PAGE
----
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# Re: st: coefficient interpretation in OLS

 From David Hoaglin To statalist@hsphsun2.harvard.edu Subject Re: st: coefficient interpretation in OLS Date Fri, 17 Aug 2012 10:08:57 -0400

```Dear Lynn,

In interpreting the coefficients in a multiple regression, two facts
are important.

1. The definition of each coefficient includes the set of other
predictors in the model.

2. The coefficient of a predictor, say X1, tells how Y changes in
response to change in X1 after adjusting for the contributions of the
other predictors in the model (in the data at hand).  A coefficient is
a slope, so it gives change in Y per unit increase in X1, not
necessarily the change in Y when X1 is increased by 1 unit (unless the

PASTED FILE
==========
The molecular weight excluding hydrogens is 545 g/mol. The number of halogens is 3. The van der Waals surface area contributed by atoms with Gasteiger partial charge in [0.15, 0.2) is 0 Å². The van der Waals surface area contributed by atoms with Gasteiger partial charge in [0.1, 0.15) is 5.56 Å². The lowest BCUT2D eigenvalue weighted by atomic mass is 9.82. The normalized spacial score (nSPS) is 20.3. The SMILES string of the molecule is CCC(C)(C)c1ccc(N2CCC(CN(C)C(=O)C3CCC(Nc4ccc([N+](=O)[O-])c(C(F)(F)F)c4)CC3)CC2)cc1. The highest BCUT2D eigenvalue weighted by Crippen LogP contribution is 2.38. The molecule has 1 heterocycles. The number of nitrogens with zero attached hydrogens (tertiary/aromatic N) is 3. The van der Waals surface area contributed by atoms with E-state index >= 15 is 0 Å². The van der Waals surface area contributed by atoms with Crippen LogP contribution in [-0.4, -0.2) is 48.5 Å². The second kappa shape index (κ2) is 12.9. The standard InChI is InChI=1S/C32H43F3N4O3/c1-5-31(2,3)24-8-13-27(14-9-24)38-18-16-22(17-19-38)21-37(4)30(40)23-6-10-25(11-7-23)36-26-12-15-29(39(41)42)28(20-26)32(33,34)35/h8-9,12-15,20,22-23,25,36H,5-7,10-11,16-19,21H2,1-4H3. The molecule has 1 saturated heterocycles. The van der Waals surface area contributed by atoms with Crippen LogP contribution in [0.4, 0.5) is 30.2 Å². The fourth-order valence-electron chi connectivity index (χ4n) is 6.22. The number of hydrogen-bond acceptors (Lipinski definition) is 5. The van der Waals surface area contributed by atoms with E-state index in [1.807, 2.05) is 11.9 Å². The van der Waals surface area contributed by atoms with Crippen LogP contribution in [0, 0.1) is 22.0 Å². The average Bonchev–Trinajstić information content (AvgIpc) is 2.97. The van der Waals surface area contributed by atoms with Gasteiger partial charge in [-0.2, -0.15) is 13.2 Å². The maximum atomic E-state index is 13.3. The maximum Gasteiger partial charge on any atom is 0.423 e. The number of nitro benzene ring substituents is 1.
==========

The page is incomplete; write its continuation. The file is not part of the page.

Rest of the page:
values of X1 are only 0 and 1).  Some textbooks, unfortunately,
interpret the coefficient of X1 as telling how Y changes with an
increase of 1 unit in X1 when the other predictors are held fixed, but
that is simply not how OLS works; that interpretation is
oversimplified and often incorrect.

Terry Speed's column in the current issue of the IMS Bulletin
discusses both of these points.

David Hoaglin

On Fri, Aug 17, 2012 at 6:25 PM, Lynn Lee <lynn09v@gmail.com> wrote:
> Dear all,
>
> When I run simple OLS regression or pooled OLS regression, I find if I add
> more variables to the model, the coefficient on specific explanatory
> variable can vary in magnitude. For example,
> Y1=beta+beta1*X1+beta2*X2+beta3*X3+error term;
> Y2=alpha+alpha1*X1+ alpha2*X2+ alpha3*X3+ alpha4*X4+error term.
> The absolute value of estimates of beta1 or alpha1 can increase or sometimes
> decrease.  I am not confident to explain this theoretically. Is it related
> to potential endogeneity issue?
>
> Best Regards,
> Lynn Lee
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```